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Old 03-16-2010, 09:33 AM
Join Date: Nov 2009
Location: Ma
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Default L.A. utility rates may rise between 8%-28% to pay for mayor's green initiatives,7870063.story

DWP rates may rise between 8% and 28% to pay for mayor's green initiatives
The hike would pay for more aggressive conservation programs and a solar plan designed to create 16,000 jobs as well as cover the fluctuating price of coal and natural gas.
By David Zahniser and Phil Willon

March 15, 2010 | 11:21 p.m.

Households that get their power from the Los Angeles Department of Water and Power could see their electric bills go up between 8.8% and 28.4%, depending on where they live and how much energy they use, under a plan unveiled Monday by Mayor Antonio Villaraigosa.

Appearing with labor and environmental leaders, Villaraigosa said the proposed increases would ensure that the DWP meets his goal of securing 20% of its energy from renewable sources such as wind and solar by Dec. 31.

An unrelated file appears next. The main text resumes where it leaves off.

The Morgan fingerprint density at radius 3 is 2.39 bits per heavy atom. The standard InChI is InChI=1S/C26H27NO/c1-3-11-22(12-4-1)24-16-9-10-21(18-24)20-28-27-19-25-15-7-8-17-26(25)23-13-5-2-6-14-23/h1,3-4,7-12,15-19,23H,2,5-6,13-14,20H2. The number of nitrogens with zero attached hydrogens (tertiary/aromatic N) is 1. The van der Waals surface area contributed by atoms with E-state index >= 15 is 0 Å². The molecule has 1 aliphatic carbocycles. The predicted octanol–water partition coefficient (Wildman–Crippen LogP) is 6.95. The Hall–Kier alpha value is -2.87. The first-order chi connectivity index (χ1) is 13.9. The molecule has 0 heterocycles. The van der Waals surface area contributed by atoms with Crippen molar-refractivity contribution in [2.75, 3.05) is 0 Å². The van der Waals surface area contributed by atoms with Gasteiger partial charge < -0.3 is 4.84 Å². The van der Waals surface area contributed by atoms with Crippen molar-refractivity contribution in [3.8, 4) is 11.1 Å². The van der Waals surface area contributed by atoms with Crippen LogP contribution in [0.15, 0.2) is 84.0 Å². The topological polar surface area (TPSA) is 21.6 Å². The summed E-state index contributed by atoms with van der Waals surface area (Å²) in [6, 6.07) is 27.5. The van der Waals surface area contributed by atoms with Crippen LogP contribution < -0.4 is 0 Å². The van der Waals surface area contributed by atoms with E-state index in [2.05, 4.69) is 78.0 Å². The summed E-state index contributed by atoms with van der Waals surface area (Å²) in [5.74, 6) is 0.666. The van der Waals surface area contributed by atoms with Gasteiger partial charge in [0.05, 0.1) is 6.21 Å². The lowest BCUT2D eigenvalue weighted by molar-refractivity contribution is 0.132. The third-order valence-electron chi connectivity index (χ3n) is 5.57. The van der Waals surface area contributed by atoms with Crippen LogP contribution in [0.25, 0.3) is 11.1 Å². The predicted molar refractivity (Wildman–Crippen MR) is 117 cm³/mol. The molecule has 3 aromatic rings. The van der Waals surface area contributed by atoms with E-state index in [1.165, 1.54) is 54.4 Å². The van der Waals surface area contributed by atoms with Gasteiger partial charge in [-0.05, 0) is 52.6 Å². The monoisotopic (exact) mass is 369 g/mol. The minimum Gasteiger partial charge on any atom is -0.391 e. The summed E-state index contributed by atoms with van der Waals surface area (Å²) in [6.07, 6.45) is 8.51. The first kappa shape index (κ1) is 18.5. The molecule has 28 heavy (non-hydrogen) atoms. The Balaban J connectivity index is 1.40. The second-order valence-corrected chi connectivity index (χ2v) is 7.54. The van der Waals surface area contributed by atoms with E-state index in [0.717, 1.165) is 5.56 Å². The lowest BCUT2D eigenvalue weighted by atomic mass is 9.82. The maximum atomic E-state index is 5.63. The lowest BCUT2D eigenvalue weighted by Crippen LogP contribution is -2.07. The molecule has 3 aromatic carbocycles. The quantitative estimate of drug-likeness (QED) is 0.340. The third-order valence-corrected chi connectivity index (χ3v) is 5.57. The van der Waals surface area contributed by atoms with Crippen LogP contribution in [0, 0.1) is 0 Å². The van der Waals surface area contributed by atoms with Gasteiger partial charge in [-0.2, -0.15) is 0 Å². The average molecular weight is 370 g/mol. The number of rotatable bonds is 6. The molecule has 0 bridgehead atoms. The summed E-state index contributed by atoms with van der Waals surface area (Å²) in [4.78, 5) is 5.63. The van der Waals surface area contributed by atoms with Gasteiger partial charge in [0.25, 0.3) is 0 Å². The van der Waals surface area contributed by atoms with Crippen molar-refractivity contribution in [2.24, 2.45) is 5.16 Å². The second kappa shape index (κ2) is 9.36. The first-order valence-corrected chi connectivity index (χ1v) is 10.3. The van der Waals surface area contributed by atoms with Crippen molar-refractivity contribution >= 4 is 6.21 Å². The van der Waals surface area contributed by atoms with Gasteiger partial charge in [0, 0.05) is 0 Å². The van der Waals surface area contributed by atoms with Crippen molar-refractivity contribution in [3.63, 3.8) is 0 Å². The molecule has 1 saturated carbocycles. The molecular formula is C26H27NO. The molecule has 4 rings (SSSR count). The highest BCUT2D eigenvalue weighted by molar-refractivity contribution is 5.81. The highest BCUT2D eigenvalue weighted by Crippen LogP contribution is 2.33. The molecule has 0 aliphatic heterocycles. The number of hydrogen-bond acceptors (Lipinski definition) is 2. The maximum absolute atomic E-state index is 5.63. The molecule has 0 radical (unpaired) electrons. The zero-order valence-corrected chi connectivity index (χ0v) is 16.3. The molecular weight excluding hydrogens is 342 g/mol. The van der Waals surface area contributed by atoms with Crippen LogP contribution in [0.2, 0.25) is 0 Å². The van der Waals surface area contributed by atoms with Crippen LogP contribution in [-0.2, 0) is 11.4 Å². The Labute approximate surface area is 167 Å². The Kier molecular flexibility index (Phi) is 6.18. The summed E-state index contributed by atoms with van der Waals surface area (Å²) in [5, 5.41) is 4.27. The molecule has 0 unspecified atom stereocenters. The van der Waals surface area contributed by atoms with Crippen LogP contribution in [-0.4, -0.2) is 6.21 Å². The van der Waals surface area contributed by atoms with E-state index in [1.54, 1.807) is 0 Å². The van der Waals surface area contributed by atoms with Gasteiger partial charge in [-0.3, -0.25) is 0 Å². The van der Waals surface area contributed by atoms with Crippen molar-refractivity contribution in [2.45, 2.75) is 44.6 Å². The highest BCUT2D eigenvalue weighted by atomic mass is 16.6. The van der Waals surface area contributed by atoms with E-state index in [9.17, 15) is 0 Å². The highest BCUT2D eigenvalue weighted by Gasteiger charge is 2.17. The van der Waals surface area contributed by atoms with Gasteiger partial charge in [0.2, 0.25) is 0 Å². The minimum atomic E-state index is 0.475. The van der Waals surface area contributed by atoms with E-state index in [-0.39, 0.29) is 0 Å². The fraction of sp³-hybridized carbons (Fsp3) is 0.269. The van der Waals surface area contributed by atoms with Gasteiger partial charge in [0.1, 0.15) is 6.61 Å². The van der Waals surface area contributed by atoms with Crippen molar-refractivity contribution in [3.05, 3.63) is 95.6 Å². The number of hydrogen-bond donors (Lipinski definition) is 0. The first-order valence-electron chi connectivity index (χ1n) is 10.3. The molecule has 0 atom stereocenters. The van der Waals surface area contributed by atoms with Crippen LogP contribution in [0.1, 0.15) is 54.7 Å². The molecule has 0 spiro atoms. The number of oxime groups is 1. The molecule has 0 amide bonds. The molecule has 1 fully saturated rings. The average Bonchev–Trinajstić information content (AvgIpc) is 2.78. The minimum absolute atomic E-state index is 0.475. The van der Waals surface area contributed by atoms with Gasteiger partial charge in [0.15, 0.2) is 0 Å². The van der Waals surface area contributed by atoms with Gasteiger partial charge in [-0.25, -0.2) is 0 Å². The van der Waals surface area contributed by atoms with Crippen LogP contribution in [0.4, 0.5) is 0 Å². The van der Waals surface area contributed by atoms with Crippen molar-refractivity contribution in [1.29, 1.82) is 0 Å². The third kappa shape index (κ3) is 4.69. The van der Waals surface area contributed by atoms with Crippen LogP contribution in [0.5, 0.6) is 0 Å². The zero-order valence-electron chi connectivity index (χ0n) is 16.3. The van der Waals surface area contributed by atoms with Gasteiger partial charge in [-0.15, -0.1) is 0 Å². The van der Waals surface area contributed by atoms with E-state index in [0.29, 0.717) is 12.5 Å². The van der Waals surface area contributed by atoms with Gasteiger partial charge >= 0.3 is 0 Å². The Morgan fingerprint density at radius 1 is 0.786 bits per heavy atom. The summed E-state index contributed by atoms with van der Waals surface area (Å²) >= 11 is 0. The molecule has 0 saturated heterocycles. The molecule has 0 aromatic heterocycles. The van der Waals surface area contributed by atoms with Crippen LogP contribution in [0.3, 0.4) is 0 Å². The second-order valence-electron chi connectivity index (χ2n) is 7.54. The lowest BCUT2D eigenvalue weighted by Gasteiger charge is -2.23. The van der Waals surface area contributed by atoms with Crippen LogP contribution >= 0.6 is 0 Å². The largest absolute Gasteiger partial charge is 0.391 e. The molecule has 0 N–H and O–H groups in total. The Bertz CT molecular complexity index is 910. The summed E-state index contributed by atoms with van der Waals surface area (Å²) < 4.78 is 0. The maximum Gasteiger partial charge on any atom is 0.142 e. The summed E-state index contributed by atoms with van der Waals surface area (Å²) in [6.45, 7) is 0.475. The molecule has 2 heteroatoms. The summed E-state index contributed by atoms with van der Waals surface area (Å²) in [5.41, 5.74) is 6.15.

The increased revenue would help pay for new environmental initiatives, including more aggressive conservation programs and a solar initiative designed to create 16,000 jobs.

But it also would address the DWP's failure to collect enough money to cover the cost of existing renewable energy initiatives and the fluctuating price of coal and natural gas, utility officials said.

"Nobody's denying that this is a big increase -- at least I'm not," said DWP Acting General Manager S. David Freeman. "Because we've put it off so . . . long, [ratepayers] have saved money in the last three years."

The mayor has been talking for weeks about the need for the DWP to charge more. Monday was the first day his team showed its estimate of the effects on consumers of the increase, which is scheduled to be phased in over a full year starting next month.